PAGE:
“Reality is broken. Game designers can fix it…We need to design ways for epic wins.”
Like many current ideas keeping up with dynamic opportunities and dramatic changes in technology and our tapestry of interconnections, McGonigal’s ideas connect to creativity in education, empowering students to excel, and the power of fun and play as models for substantive change, deep learning, and innovative ideas.
The key insights of Reality Is Broken: Why Games Make Us Better and How They Can Change the World are as much technological as psychological. “No object, no event, no outcomes or life circumstances can deliver real happiness to us. We have to make our own happiness–by working hard at activities that provide their own reward.” Electronic games, seen in this light, are not just a medium or even an art form. They are potent engines for creating and enhancing emotional experience: for making our lives better, especially if we can connect the dots to playing games that engage in real world problems.
Games are essential to the survival of the human race.”
Okay, McGonigal may be taking on a bit much from a quantitative standpoint as she delves us into questions about philosophy, psychology, and ethics, but her writing (and speaking below) is infectious, and well-informed. How can how games really transform our approach to address major crises of our century?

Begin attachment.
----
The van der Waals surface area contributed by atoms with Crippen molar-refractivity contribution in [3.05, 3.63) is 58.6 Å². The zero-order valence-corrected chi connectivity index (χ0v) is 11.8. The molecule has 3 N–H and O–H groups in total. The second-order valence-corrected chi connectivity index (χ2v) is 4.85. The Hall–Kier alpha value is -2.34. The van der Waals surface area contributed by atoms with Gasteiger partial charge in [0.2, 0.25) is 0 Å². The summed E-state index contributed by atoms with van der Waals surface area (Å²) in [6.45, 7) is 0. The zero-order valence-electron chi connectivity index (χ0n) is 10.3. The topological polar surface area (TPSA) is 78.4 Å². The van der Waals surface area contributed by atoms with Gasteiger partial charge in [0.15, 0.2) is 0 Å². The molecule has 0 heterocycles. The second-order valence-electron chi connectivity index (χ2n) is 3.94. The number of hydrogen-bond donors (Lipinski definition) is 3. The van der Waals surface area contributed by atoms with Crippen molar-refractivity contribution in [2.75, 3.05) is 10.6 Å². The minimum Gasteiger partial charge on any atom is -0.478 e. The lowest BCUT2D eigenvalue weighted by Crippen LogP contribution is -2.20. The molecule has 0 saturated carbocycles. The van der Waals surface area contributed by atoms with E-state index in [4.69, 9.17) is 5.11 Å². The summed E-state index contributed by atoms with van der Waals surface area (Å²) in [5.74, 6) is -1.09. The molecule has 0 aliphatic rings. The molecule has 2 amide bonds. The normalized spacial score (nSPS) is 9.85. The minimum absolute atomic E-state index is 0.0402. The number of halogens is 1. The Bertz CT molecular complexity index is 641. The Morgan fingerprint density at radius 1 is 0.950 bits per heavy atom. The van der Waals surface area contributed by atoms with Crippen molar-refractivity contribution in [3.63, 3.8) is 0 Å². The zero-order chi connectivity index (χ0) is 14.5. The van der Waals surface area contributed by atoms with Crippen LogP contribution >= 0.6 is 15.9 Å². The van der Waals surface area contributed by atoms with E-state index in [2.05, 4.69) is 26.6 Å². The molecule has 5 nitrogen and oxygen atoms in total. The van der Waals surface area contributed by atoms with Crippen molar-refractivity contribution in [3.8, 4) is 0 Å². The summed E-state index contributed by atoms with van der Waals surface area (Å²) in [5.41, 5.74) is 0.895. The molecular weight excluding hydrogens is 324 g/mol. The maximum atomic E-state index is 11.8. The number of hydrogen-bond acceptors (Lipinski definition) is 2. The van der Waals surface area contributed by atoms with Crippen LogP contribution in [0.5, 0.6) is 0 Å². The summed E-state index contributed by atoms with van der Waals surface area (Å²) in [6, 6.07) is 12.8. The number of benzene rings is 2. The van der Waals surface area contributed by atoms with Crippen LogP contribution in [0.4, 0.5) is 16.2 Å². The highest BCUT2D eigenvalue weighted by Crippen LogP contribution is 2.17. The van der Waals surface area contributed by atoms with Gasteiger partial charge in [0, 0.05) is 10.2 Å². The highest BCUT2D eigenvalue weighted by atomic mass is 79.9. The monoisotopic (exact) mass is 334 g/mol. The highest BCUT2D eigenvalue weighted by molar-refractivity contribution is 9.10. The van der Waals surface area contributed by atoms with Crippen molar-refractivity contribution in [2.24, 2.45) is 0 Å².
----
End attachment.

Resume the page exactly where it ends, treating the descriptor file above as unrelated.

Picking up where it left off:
The real world just doesn’t offer up as easily the carefully designed pleasures, the thrilling challenges, and the powerful social bonding afforded by virtual environments. Reality doesn’t motivate us as effectively. Reality isn’t engineered to maximize our potential. Reality wasn’t designed from the bottom up to make us happy.”
We crave satisfying work that allows us to be optimistic about our own chances for success, social connection, and a sense of curiosity, awe, and wonder. How you define that is your business, but she’s putting it on the table.
McGonigal also does an vivacious job reconciling our antagonistic relationship with games from a game designer’s perspective. I’ve heard people say that she needs to back up her research with more empirical data. Seriously? She does as compelling and systematic job as many other powerful books on all manner of related topics, and I don’t come across such critiques. In fact, I would say that McGonigal is coming on so strongly with her infectious optimism that we can’t fail but to be a part of the future she’s imaging because to get off the bus now would be foolish.
Does she point in directions we need to study further? Well, yeah. And let’s get on that. It’s time to “level up” and start using the human resource of gamers for transforming the world.
I want gaming to be something everybody does, because they understand that games can be a real solution to problems and a real source of happiness. I want games to be something everybody learns how to design and develop, because they understand that games are a real platform for change and getting things done. And I want families, schools, companies, industries, cities, countries, and the whole world to come together to play them, because we’re finally making games that tackle real dilemmas and improve real lives.”